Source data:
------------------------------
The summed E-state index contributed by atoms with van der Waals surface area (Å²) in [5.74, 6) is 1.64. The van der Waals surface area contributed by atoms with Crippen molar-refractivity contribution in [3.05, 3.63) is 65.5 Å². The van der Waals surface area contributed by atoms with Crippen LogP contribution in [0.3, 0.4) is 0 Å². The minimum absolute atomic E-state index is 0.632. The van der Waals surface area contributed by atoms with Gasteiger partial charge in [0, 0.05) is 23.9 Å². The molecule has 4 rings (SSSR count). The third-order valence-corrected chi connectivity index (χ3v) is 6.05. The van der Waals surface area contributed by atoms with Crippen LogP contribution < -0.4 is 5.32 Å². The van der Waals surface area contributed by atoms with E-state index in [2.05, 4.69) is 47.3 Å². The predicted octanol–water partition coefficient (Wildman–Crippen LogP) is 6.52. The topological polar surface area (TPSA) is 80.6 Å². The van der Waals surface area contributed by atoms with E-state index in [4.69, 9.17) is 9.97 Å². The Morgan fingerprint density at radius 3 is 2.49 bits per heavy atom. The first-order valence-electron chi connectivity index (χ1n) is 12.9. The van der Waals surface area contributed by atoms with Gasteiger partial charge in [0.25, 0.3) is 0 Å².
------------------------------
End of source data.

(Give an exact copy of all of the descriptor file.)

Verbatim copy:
The summed E-state index contributed by atoms with van der Waals surface area (Å²) in [5.74, 6) is 1.64. The van der Waals surface area contributed by atoms with Crippen molar-refractivity contribution in [3.05, 3.63) is 65.5 Å². The van der Waals surface area contributed by atoms with Crippen LogP contribution in [0.3, 0.4) is 0 Å². The minimum absolute atomic E-state index is 0.632. The van der Waals surface area contributed by atoms with Gasteiger partial charge in [0, 0.05) is 23.9 Å². The molecule has 4 rings (SSSR count). The third-order valence-corrected chi connectivity index (χ3v) is 6.05. The van der Waals surface area contributed by atoms with Crippen LogP contribution < -0.4 is 5.32 Å². The van der Waals surface area contributed by atoms with E-state index in [2.05, 4.69) is 47.3 Å². The predicted octanol–water partition coefficient (Wildman–Crippen LogP) is 6.52. The topological polar surface area (TPSA) is 80.6 Å². The van der Waals surface area contributed by atoms with E-state index in [4.69, 9.17) is 9.97 Å². The Morgan fingerprint density at radius 3 is 2.49 bits per heavy atom. The first-order valence-electron chi connectivity index (χ1n) is 12.9. The van der Waals surface area contributed by atoms with Gasteiger partial charge in [0.25, 0.3) is 0 Å².